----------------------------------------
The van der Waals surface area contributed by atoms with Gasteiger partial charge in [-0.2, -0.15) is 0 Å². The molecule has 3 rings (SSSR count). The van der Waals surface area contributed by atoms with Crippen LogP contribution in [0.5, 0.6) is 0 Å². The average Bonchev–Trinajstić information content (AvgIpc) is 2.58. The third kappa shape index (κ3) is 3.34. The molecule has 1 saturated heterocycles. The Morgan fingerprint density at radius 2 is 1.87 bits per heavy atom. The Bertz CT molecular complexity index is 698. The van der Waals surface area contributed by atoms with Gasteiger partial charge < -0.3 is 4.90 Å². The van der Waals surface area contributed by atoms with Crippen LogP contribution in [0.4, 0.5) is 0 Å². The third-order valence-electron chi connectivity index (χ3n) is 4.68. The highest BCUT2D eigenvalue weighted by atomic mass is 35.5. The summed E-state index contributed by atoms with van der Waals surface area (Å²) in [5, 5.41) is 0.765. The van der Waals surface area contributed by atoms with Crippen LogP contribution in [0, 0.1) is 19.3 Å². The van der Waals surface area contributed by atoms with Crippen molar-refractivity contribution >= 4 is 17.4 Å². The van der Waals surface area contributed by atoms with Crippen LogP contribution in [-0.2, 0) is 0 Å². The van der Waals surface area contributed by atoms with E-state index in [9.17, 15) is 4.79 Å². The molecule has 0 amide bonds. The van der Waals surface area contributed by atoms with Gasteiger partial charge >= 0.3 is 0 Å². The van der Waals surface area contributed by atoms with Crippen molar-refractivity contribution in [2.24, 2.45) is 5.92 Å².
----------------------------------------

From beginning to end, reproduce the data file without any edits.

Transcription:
The van der Waals surface area contributed by atoms with Gasteiger partial charge in [-0.2, -0.15) is 0 Å². The molecule has 3 rings (SSSR count). The van der Waals surface area contributed by atoms with Crippen LogP contribution in [0.5, 0.6) is 0 Å². The average Bonchev–Trinajstić information content (AvgIpc) is 2.58. The third kappa shape index (κ3) is 3.34. The molecule has 1 saturated heterocycles. The Morgan fingerprint density at radius 2 is 1.87 bits per heavy atom. The Bertz CT molecular complexity index is 698. The van der Waals surface area contributed by atoms with Gasteiger partial charge < -0.3 is 4.90 Å². The van der Waals surface area contributed by atoms with Crippen LogP contribution in [0.4, 0.5) is 0 Å². The third-order valence-electron chi connectivity index (χ3n) is 4.68. The highest BCUT2D eigenvalue weighted by atomic mass is 35.5. The summed E-state index contributed by atoms with van der Waals surface area (Å²) in [5, 5.41) is 0.765. The van der Waals surface area contributed by atoms with Crippen LogP contribution in [0, 0.1) is 19.3 Å². The van der Waals surface area contributed by atoms with Crippen molar-refractivity contribution >= 4 is 17.4 Å². The van der Waals surface area contributed by atoms with Crippen LogP contribution in [-0.2, 0) is 0 Å². The van der Waals surface area contributed by atoms with E-state index in [9.17, 15) is 4.79 Å². The molecule has 0 amide bonds. The van der Waals surface area contributed by atoms with Gasteiger partial charge >= 0.3 is 0 Å². The van der Waals surface area contributed by atoms with Crippen molar-refractivity contribution in [2.24, 2.45) is 5.92 Å².